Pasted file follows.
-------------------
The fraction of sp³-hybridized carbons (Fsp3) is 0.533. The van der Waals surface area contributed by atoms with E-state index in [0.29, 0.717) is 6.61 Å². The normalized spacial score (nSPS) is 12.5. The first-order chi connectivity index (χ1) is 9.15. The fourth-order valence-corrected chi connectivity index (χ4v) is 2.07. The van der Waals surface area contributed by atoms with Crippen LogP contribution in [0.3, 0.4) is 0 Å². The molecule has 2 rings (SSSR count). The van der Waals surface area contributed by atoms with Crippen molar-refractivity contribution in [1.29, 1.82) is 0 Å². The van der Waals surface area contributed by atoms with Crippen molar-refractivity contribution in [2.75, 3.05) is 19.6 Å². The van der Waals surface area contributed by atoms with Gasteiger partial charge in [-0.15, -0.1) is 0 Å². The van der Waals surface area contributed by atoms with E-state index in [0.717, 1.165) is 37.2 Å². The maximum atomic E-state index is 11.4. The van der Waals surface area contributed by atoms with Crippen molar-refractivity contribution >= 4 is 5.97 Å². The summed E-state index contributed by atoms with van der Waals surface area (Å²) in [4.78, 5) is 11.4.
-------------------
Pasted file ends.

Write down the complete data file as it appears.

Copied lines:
The fraction of sp³-hybridized carbons (Fsp3) is 0.533. The van der Waals surface area contributed by atoms with E-state index in [0.29, 0.717) is 6.61 Å². The normalized spacial score (nSPS) is 12.5. The first-order chi connectivity index (χ1) is 9.15. The fourth-order valence-corrected chi connectivity index (χ4v) is 2.07. The van der Waals surface area contributed by atoms with Crippen LogP contribution in [0.3, 0.4) is 0 Å². The molecule has 2 rings (SSSR count). The van der Waals surface area contributed by atoms with Crippen molar-refractivity contribution in [1.29, 1.82) is 0 Å². The van der Waals surface area contributed by atoms with Crippen molar-refractivity contribution in [2.75, 3.05) is 19.6 Å². The van der Waals surface area contributed by atoms with Gasteiger partial charge in [-0.15, -0.1) is 0 Å². The van der Waals surface area contributed by atoms with E-state index in [0.717, 1.165) is 37.2 Å². The maximum atomic E-state index is 11.4. The van der Waals surface area contributed by atoms with Crippen molar-refractivity contribution >= 4 is 5.97 Å². The summed E-state index contributed by atoms with van der Waals surface area (Å²) in [4.78, 5) is 11.4.